Anyway, this is too much work for a project for the evenings; maybe I should look into this (or the theoretical aspect of it, at least) for my Master's Thesis...

Yeah, I'm back at work again. XPath, XSLT, Java, some business buzzwords, and roughly everything in between. This in itself would be pretty boring, but I just love the work atmosphere- being a research institute, we have enough time to think about things before we build them, and our bosses actually have some clue about the stuff they're doing (or, at least, are able to admit it and ask for help if they don't, which appears to be a surprisingly uncommon feature). Anyway, I got to install Debian/Sparc on a Sparc notebook (which didn't have working fd support). A rather fun and enlightening experience, until I got to the point where it turned out that 'sed' would segfault on complicated stuff, such as the stuff done in configure scripts. OK, NP, just grabbed the most recent release from the GNU ftp server, ran ./configure...
OK, well, maybe it wouldn't be quite that easy. Still, a manual compile didn't really improve the situation- it built, but it segfaulted all the same. So I took the BSD sed and tried to compile that. This was the moment where I realized that the BSD people care for OS independance in their system tools about as much as the GNU guys do...
Anyway, it works now. Anyone who wants a copy of the ported BSD sed, just give me a call.

"Retro gaming"
(Warning: Rant ahead)
That phrase sounds pretty weird to me. It's implication is that the games it covers are "obsolete" in some way, that they're more of a historic curiosity than an actual game.
I beg to differ.
Don't get me wrong- I whole-heartedly agree that there are great games with much better graphics and sound than, say, Space Quest 3 or Ultima 7, and that some of those games are actually fun and challenging.
(Of course I've grown somewhat out of touch with the "gaming community", so I'll just assume that there are any new games which fit that description...)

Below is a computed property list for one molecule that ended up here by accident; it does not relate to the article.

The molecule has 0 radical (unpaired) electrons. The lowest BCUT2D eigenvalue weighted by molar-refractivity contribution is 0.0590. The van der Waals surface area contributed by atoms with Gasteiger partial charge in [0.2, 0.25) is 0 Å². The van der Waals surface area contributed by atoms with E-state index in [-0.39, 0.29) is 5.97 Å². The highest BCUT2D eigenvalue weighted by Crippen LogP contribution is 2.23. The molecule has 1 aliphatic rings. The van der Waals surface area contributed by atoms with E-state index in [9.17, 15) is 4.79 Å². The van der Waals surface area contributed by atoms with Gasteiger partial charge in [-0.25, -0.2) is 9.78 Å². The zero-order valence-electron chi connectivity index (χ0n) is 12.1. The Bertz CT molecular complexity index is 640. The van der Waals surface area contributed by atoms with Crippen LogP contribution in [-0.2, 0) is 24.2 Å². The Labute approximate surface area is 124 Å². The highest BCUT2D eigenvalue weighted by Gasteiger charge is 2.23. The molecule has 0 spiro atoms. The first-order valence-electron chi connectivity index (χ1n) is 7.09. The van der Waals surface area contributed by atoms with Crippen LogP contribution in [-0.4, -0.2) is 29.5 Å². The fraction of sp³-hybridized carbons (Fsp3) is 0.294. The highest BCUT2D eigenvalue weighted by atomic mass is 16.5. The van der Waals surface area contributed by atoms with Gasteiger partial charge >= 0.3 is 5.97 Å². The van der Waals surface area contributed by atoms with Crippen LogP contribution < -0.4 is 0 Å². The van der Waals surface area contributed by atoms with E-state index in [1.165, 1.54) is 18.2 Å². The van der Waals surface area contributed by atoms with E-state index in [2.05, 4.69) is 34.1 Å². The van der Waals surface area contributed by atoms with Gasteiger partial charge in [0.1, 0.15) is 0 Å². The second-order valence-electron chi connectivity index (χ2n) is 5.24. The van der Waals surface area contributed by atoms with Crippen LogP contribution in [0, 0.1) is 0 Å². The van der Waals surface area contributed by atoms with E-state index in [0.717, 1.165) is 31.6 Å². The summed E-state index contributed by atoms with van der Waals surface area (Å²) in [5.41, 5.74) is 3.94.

Still, how does that obsolete those old games? I mean, chess or Go are ages old, however someone playing them is not considered to be "retro". Some games which are only a few decades in age, though, are looked down upon, people generally assuming that a WAFF might be the only reason to re-play them.
I guess this is yet another sign of how much power advertisement companies, marketing divisions, and mass media hold over us nowadays. They don't need to convince everyone, but if they convince enough people, those will convince others. In this case, they'll convince them that they need those great new graphics and surround sound, or they're stupid.
Dealing with this kind of mental enslavement is likely to be one of the greater challenges of our future (and no, I'm not just talking about "retro gaming" here...)

22 older entries...

New Advogato Features

New HTML Parser: The long-awaited libxml2 based HTML parser code is live. It needs further work but already handles most markup better than the original parser.

Keep up with the latest Advogato features by reading the Advogato status blog.

If you're a C programmer with some spare time, take a look at the mod_virgule project page and help us with one of the tasks on the ToDo list!